Saturday morning, 7am. Overcast skies, blue light filtering through darkness. September. Cropped tights. Cool air. Crunch underfoot.
Normally you would be running, tracing the spike of your heart rate before it stabilizes as you settle into a pace. You would go for miles, for hours, in a training cycle like the one you’re in now. But you wait, because today you are walking.
Same friends, smiles, laughs, morning energy. But today your breath is not labored. You walk to get lattes, and hold them with both hands as you continue around the gray-green lake. Sipping slowly. Coffee club, mall walkers. Rest day. Relief.
You realize, as if it is new information, that you can run marathons and ramble three miles with the same people. It’s exhilarating, this new embrace of slow. The distinct lack of sweat, shining on faces and dripping in eyes, staining shirts. The feeling that today, this is enough.
You have been navigating – flailing, really – through the dark and twisty territory of injury for so long. You grasp desperately at the memory of what it used to feel like to run: the freedom, painlessness, nothing but fatigue to hold you back. Something, you think, that was so easily dealt with as to seem laughable now. You are in the middle of a crash course in all the ways your body can fail you, and you fear you are nowhere near done. That you will fail this course and be doomed to repeat it forever.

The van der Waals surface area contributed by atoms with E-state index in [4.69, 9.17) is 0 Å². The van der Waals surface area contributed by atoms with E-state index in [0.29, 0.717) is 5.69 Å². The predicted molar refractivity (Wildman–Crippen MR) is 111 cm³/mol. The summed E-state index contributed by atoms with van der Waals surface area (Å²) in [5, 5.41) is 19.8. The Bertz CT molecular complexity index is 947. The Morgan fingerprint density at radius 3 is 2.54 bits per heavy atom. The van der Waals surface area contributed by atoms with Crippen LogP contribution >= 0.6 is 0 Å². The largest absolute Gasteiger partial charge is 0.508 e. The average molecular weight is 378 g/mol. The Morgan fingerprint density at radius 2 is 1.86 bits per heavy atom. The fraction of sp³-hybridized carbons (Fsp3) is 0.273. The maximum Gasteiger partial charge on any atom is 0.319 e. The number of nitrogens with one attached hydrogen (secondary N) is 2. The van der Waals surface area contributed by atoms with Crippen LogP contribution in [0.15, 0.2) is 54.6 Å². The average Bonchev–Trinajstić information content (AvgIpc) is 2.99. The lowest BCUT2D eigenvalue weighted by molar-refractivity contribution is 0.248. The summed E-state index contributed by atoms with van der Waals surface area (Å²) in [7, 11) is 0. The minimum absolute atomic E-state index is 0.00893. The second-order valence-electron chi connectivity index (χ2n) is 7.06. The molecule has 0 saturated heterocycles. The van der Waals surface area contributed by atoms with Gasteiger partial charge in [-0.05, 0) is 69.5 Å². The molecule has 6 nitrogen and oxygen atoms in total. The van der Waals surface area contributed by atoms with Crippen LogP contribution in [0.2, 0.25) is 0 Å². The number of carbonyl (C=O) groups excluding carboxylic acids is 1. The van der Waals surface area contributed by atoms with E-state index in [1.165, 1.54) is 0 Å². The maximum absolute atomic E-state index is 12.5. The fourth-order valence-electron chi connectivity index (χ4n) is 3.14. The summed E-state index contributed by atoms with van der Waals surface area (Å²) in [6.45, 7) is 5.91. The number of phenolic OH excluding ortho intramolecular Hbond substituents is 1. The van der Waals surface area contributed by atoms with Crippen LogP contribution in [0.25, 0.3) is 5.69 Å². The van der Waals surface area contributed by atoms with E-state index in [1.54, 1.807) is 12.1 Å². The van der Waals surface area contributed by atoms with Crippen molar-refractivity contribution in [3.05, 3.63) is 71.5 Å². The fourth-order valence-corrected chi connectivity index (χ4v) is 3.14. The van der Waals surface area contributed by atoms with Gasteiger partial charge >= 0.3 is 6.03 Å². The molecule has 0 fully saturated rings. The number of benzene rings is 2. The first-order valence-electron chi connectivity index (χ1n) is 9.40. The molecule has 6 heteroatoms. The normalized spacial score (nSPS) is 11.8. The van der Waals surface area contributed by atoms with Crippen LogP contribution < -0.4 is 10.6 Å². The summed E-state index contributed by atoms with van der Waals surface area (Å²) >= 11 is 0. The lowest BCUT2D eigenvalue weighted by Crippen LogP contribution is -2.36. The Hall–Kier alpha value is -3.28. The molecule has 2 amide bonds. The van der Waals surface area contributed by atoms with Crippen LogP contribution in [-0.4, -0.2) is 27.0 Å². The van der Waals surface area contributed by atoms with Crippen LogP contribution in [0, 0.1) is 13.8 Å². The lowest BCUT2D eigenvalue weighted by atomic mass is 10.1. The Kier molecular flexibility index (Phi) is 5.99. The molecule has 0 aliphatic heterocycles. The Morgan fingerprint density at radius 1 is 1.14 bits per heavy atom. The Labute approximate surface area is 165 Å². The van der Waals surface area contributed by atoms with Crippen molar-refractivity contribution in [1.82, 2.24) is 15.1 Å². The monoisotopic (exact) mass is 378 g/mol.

A group of teenage boys sprints past, just like the high school cross-country runners in the movie Juno, which you think of now with affection for both Ellen Page and your younger, invincible self. The boys are impossibly light on their feet, but you are not jealous of them. Of others – those people you know who are seemingly never hurt, who run hundreds or thousands of miles a year, able to race in every season at any distance – you are jealous. More than you’d like, more than you know is healthy. But not of the teenage boys. They don’t seem real to you.
You look instead to the smiling faces of your friends, the matching clothes you all accidentally wear, all shades of purple and blue. Their bright voices and chorus of laughter make you smile. Today you’re all taking it slow on purpose.
You hang back to snap a photo of these people that you love, surrounded by thick tree trunks and still-green leaves. The light this morning really is perfect. You run three steps to catch up, then slow and sip your coffee.